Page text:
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Re: st: how to interpret interaction effects in negative binomial model


From   Maarten buis <maartenbuis@yahoo.co.uk>
To   statalist@hsphsun2.harvard.edu
Subject   Re: st: how to interpret interaction effects in negative binomial model
Date   Tue, 23 Mar 2010 01:08:48 -0700 (PDT)

--- On Tue, 23/3/10, WANG Shiheng wrote:
> I have a question about how to interpret the interaction
> items in negative binomial regression.
> 
> In the following model “post” is a dummy variable (0 or
> 1) to indicate two different periods (0 represents the 
> first period, 1 represents the second period).  
> “treatment” is a dummy variable (0 or 1) to indicate two
> different groups –“treatment sample”(1) vs. “control 
> sample” (0). The interaction is the product of the two
> dummies. The dependent variable is the number of analysts.
<snip>
>               coef       se
> post          .0610886  .0743914     
> treatmen     -2.975135  .1591135 
> post*treatment .214007  .0730457

I would analyse these results in terms of incidence rate 
ratios, by adding the -irr- option. You can do it also by
hand, by computing irr = exp(coef) (but why do it yourself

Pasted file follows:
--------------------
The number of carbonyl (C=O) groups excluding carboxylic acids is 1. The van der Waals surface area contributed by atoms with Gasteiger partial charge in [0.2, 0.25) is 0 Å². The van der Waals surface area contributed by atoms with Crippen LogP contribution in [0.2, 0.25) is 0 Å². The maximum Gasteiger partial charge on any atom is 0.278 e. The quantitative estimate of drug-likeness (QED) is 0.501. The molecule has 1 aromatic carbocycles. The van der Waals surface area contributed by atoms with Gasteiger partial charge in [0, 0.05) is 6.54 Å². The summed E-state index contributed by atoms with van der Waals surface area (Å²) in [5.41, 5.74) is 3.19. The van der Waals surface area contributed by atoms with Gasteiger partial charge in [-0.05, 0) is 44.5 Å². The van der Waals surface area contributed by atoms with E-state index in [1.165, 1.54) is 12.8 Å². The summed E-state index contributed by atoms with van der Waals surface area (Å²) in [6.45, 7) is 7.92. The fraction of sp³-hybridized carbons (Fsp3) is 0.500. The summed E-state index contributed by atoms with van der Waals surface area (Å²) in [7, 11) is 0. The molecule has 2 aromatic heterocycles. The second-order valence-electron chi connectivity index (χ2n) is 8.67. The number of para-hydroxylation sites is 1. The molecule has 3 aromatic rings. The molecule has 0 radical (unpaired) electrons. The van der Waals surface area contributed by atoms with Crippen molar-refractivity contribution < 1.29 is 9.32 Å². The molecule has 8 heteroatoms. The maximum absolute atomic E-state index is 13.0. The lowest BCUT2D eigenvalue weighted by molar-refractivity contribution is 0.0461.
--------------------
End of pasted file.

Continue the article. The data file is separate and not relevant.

if Stata can do it for you?). The basic logic behind this
type of interpretation of interaction terms in non-linear
models is discussed here:
http://www.maartenbuis.nl/wp/interactions.html

To come back to your case:

The expected number of analysist in the non-treatment group
increases by a factor exp(.061)= 1.06 (i.e. 6%) when a firm
went from the pre-period to the post-period. This ratio is
however not significant. [1]

This effect of post increases by a factor of exp(.214) = 
1.24 (i.e. 24%) if the firm is in the treatment group. This
change in effect is significant. [1]

The expected number of analysists in the pre-period group 
changes by a factor of exp(-2.975) = .05 (i.e. a change of
-95%) when a firm receives the treatment. This effect is 
significant. [1]

This effect of treatment changes by a factor of exp(.214) =
1.24 (i.e. the effect becomes 24% less negative) in the 
post-period. This effect is significant. [1]

Hope this helps,
Maarten

[1] It may come as a surprise that I use the test that 
coef = 0 to test the hypothesis that exp(coef) = 1. The 
logic behind this choice is discussed here:
http://www.stata.com/support/faqs/stat/2deltameth.html

--------------------------
Maarten L. Buis
Institut fuer Soziologie
Universitaet Tuebingen
Wilhelmstrasse 36
72074 Tuebingen
Germany

http://www.maartenbuis.nl
--------------------------



      

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